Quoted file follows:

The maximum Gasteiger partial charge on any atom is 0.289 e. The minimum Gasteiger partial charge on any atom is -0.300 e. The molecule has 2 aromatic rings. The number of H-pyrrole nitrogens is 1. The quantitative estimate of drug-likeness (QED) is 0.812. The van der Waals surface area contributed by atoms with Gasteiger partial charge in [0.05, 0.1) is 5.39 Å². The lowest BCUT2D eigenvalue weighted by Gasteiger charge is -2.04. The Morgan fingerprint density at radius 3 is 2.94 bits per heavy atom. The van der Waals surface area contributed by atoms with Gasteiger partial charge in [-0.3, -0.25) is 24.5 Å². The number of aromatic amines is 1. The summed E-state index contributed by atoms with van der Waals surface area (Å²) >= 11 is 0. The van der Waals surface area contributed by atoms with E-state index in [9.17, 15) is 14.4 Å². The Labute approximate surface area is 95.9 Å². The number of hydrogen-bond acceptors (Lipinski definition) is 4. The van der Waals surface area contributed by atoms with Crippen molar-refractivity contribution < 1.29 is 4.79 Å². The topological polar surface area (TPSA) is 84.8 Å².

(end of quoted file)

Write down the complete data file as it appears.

The maximum Gasteiger partial charge on any atom is 0.289 e. The minimum Gasteiger partial charge on any atom is -0.300 e. The molecule has 2 aromatic rings. The number of H-pyrrole nitrogens is 1. The quantitative estimate of drug-likeness (QED) is 0.812. The van der Waals surface area contributed by atoms with Gasteiger partial charge in [0.05, 0.1) is 5.39 Å². The lowest BCUT2D eigenvalue weighted by Gasteiger charge is -2.04. The Morgan fingerprint density at radius 3 is 2.94 bits per heavy atom. The van der Waals surface area contributed by atoms with Gasteiger partial charge in [-0.3, -0.25) is 24.5 Å². The number of aromatic amines is 1. The summed E-state index contributed by atoms with van der Waals surface area (Å²) >= 11 is 0. The van der Waals surface area contributed by atoms with E-state index in [9.17, 15) is 14.4 Å². The Labute approximate surface area is 95.9 Å². The number of hydrogen-bond acceptors (Lipinski definition) is 4. The van der Waals surface area contributed by atoms with Crippen molar-refractivity contribution < 1.29 is 4.79 Å². The topological polar surface area (TPSA) is 84.8 Å².